Niki Akhavan speaks about her book, Electronic Iran: The Cultural Politics of an Online Evolution, published by Rutgers University Press.
Why did you agree to allow your book to be included in the Knowledge Unlatched Pilot?
My research and teaching have benefited from using material available through Open Access, and by making my own work available with a CC licence, I hope to make a similar contribution to the work of others in the bigger scholarly community.
Also, I’ve had many experiences where I have asked libraries about e-books that the library was not able to carry due to prohibitive costs. I think Knowledge Unlatched offers an exciting model that reduces the costs for libraries at the same time as it increases the number of patrons who can access the material. The idea of libraries sharing Title Fees means that the more libraries participate, the less their individual fee. This is great incentive for more libraries to carry a title, which allows many more patrons to gain access to the work.
What are your hopes for your book, and do you think Open Access will play a role in achieving them?
When I was writing this book, I read across a number of disciplines and spent as much time digging through scholarly research on Iran and New Media as I did on material targeting popular audiences. My hope is that the readership for Electronic Iran will similarly traverse across specialist fields and will appeal to a general audience as well. I think Open Access will mean broader access and will increase the chances of reaching a vaster audience of readers.
What do your friends/colleagues think about your decision to allow your book to be made available for free under a CC licence?
The reactions have been mixed. Most friends and colleagues encouraged me to participate, agreeing that this would expand the potential readership and impact of the book. Others wanted to know more about the type of CC license, and worried about the parameters for the reuse of material. Overall, however, my friends and colleagues were supportive of the decision. Since none of them have yet made their work available under a CC licence, they are all curious about how my “experiment’ will go because the outcome may sway their future decisions about whether or not to do the same.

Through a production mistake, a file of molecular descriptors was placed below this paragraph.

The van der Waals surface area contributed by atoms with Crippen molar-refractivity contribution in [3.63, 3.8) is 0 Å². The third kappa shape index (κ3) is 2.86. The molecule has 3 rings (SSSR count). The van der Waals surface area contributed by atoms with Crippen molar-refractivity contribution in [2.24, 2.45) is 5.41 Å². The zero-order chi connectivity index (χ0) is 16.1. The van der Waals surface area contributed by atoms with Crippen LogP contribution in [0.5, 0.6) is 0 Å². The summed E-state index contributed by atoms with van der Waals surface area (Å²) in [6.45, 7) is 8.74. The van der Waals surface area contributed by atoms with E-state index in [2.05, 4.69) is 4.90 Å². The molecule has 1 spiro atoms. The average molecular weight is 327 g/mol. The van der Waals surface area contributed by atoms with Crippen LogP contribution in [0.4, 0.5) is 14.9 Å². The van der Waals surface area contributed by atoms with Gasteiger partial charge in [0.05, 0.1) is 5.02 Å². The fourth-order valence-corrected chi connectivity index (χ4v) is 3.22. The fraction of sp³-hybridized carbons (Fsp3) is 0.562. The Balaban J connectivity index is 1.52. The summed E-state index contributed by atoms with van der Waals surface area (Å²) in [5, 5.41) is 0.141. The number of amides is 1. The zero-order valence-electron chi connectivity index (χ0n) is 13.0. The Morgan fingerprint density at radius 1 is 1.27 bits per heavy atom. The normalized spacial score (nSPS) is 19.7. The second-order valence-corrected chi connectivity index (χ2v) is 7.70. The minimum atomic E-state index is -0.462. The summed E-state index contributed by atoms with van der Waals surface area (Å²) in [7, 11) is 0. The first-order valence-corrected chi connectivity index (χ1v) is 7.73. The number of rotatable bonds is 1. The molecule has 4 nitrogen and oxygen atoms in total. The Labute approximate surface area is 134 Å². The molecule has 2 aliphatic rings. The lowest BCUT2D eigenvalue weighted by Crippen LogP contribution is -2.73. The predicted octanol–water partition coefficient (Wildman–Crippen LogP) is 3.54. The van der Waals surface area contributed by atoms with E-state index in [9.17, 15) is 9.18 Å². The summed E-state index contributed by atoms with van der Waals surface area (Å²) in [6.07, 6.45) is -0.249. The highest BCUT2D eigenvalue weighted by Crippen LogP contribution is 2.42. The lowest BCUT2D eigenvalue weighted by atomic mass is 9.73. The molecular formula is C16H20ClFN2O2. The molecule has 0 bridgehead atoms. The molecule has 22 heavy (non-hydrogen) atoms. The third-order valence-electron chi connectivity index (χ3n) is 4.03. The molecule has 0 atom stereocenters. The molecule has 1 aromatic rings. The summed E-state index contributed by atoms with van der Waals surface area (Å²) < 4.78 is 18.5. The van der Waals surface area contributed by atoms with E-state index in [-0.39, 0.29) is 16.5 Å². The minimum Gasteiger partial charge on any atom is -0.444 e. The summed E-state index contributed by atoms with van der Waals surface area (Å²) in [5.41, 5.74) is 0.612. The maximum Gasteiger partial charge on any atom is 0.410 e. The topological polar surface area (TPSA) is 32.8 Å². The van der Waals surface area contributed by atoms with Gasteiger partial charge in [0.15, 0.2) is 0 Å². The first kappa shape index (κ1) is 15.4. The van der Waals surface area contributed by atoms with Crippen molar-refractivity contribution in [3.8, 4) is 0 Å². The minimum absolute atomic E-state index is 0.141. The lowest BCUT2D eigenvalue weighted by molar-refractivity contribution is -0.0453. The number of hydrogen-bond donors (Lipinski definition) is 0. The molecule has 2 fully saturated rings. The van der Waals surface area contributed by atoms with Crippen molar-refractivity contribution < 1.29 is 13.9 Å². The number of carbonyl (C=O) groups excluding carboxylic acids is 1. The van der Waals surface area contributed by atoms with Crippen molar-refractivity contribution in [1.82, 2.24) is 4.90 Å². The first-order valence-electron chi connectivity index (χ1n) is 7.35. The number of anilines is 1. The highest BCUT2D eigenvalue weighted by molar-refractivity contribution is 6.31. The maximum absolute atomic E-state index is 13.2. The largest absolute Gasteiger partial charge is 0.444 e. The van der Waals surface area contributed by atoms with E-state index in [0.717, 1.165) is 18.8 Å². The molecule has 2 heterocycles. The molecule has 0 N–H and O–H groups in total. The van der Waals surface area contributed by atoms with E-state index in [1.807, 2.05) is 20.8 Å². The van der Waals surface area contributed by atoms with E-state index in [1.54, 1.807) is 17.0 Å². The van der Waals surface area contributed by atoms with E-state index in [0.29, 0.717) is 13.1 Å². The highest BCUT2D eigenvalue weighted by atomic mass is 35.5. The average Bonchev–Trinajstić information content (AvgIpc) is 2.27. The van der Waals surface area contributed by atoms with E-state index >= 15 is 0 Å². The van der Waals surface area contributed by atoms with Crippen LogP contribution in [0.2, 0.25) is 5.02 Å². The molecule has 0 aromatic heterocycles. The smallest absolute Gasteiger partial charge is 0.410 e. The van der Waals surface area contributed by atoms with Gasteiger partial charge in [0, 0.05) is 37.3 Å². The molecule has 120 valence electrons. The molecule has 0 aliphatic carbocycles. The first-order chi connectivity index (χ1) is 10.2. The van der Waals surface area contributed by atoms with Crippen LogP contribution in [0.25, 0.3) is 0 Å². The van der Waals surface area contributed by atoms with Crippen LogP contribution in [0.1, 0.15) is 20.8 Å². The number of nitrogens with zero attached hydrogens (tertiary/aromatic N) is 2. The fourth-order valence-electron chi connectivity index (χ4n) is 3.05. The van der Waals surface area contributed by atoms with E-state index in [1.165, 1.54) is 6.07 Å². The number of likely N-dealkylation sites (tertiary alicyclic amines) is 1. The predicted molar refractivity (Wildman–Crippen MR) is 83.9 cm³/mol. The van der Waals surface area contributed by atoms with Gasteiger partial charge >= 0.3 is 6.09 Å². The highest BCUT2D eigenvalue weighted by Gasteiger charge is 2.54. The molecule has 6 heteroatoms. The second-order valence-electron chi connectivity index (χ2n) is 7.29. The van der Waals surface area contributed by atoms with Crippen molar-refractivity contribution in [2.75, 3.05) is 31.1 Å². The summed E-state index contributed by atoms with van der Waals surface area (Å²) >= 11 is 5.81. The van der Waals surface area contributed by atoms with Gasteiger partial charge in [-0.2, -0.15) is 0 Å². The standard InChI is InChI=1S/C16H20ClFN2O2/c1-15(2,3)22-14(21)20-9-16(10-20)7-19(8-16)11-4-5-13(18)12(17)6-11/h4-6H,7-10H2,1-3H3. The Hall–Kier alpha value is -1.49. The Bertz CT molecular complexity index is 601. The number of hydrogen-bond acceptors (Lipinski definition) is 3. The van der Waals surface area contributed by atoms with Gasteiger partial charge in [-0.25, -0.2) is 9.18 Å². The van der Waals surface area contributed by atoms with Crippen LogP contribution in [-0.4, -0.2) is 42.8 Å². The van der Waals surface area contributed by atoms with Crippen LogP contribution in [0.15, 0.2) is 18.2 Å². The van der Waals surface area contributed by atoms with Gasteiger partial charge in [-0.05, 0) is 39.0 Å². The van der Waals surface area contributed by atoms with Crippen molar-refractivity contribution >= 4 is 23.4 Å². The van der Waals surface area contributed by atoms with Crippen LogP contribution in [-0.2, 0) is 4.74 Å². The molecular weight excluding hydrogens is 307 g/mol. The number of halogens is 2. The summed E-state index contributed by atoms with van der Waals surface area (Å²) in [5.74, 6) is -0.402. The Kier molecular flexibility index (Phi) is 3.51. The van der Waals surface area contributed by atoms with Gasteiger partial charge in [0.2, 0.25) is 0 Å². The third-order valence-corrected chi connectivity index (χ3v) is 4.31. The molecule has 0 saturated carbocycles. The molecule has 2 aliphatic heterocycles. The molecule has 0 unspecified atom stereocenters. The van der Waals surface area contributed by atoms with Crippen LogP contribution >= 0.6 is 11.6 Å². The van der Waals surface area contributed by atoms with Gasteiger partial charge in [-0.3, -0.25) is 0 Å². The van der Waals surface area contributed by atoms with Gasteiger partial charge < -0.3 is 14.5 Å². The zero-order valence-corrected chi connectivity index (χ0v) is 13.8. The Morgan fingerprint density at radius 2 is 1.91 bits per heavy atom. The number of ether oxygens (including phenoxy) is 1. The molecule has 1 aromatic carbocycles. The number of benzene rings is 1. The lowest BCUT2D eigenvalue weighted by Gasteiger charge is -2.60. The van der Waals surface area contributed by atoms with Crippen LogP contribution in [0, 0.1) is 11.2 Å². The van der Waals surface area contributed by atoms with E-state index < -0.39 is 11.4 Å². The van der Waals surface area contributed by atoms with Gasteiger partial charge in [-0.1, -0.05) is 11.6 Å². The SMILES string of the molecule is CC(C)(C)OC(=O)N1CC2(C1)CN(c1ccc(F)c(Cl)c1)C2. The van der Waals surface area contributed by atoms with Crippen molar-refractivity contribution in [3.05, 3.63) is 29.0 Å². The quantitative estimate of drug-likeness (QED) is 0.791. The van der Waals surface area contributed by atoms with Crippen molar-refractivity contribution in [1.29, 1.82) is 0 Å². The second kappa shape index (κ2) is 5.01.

My research and teaching have benefited from using material available through Open Access
Do you think that making your book available on an Open Access licence will increase its reach and impact?
If my own experiences with new titles are any indication, then definitely, yes. For many years, I found out about new research through the conventional scholarly channels — publishers’ booths at conferences, publishers’ catalogues, and the like. Physically picking up and flipping through a book was a big part of my encounter with new works, but over the last several years, I’ve increasingly found and accessed new work digitally. And when those e-books have been available on an Open Access license, they have made my research and teaching that much easier. I’m also more likely to share those works with colleagues and students, who can in turn easily access the material, exchange ideas about it, and pass it along to others with shared interest. I hope that my book finds itself circulating among such expanding networks of exchange that are made possible by Open Access.
Who would you most like to read your book and why?
While I am very eager to have specialists in my field and related disciplines read my book so that I may benefit from their feedback, I particularly hope that it finds an audience among younger readers such as advanced undergraduates and graduate students. I hope my book starts conversations about re-thinking how the role of New Media has been understood in Iranian and Middle Eastern contexts more broadly, and I hope that a younger generation of scholars can critique and build on my ideas. I also think that perhaps this group will especially appreciate—and perhaps even prefer—works that are available electronically with Open Access licenses.
How do you think your dream reader might find your book?
Whether via a simple search engine query or a search at a library database, I hope that accessing my book will be just a free click away for my dream reader.
Were you interested in Open Access before you became aware of the Knowledge Unlatched pilot?
Yes, I was, but I wasn’t sure what options I would have to make my own work available through Open Access. I really like the model Knowledge Unlatched offers, so I am very excited to be included in the pilot collection.
Niki Akhavan's Electronic Iran: The Cultural Politics of an Online Evolution as well as 27 other titles are available through our Pilot Collection.